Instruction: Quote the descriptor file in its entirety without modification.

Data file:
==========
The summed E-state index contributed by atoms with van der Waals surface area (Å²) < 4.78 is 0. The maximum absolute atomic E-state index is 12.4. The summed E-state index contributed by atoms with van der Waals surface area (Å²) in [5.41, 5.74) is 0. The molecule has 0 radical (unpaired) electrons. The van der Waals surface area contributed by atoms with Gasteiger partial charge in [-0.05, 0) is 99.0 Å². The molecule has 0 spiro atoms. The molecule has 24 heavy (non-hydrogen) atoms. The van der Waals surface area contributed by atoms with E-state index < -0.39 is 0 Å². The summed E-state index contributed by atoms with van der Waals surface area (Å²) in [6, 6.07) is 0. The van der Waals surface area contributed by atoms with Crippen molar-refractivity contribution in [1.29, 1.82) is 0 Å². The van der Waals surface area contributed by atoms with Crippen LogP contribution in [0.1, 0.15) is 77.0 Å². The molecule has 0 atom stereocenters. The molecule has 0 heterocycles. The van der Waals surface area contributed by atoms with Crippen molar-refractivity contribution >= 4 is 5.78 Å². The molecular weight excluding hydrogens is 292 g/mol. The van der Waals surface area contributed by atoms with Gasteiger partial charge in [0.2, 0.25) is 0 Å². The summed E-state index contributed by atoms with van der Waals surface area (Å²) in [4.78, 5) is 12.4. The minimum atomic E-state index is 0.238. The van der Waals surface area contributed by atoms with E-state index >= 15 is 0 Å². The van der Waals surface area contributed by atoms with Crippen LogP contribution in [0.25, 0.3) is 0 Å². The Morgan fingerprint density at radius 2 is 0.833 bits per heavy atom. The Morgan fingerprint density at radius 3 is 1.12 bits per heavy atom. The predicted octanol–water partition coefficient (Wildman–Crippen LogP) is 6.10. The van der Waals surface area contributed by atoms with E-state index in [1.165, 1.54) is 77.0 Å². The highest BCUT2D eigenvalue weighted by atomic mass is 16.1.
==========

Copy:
The summed E-state index contributed by atoms with van der Waals surface area (Å²) < 4.78 is 0. The maximum absolute atomic E-state index is 12.4. The summed E-state index contributed by atoms with van der Waals surface area (Å²) in [5.41, 5.74) is 0. The molecule has 0 radical (unpaired) electrons. The van der Waals surface area contributed by atoms with Gasteiger partial charge in [-0.05, 0) is 99.0 Å². The molecule has 0 spiro atoms. The molecule has 24 heavy (non-hydrogen) atoms. The van der Waals surface area contributed by atoms with E-state index < -0.39 is 0 Å². The summed E-state index contributed by atoms with van der Waals surface area (Å²) in [6, 6.07) is 0. The van der Waals surface area contributed by atoms with Crippen molar-refractivity contribution in [1.29, 1.82) is 0 Å². The van der Waals surface area contributed by atoms with Crippen LogP contribution in [0.1, 0.15) is 77.0 Å². The molecule has 0 atom stereocenters. The molecule has 0 heterocycles. The van der Waals surface area contributed by atoms with Crippen molar-refractivity contribution >= 4 is 5.78 Å². The molecular weight excluding hydrogens is 292 g/mol. The van der Waals surface area contributed by atoms with Gasteiger partial charge in [0.2, 0.25) is 0 Å². The summed E-state index contributed by atoms with van der Waals surface area (Å²) in [4.78, 5) is 12.4. The minimum atomic E-state index is 0.238. The van der Waals surface area contributed by atoms with E-state index >= 15 is 0 Å². The van der Waals surface area contributed by atoms with Crippen LogP contribution in [0.25, 0.3) is 0 Å². The Morgan fingerprint density at radius 2 is 0.833 bits per heavy atom. The Morgan fingerprint density at radius 3 is 1.12 bits per heavy atom. The predicted octanol–water partition coefficient (Wildman–Crippen LogP) is 6.10. The van der Waals surface area contributed by atoms with E-state index in [1.165, 1.54) is 77.0 Å². The highest BCUT2D eigenvalue weighted by atomic mass is 16.1.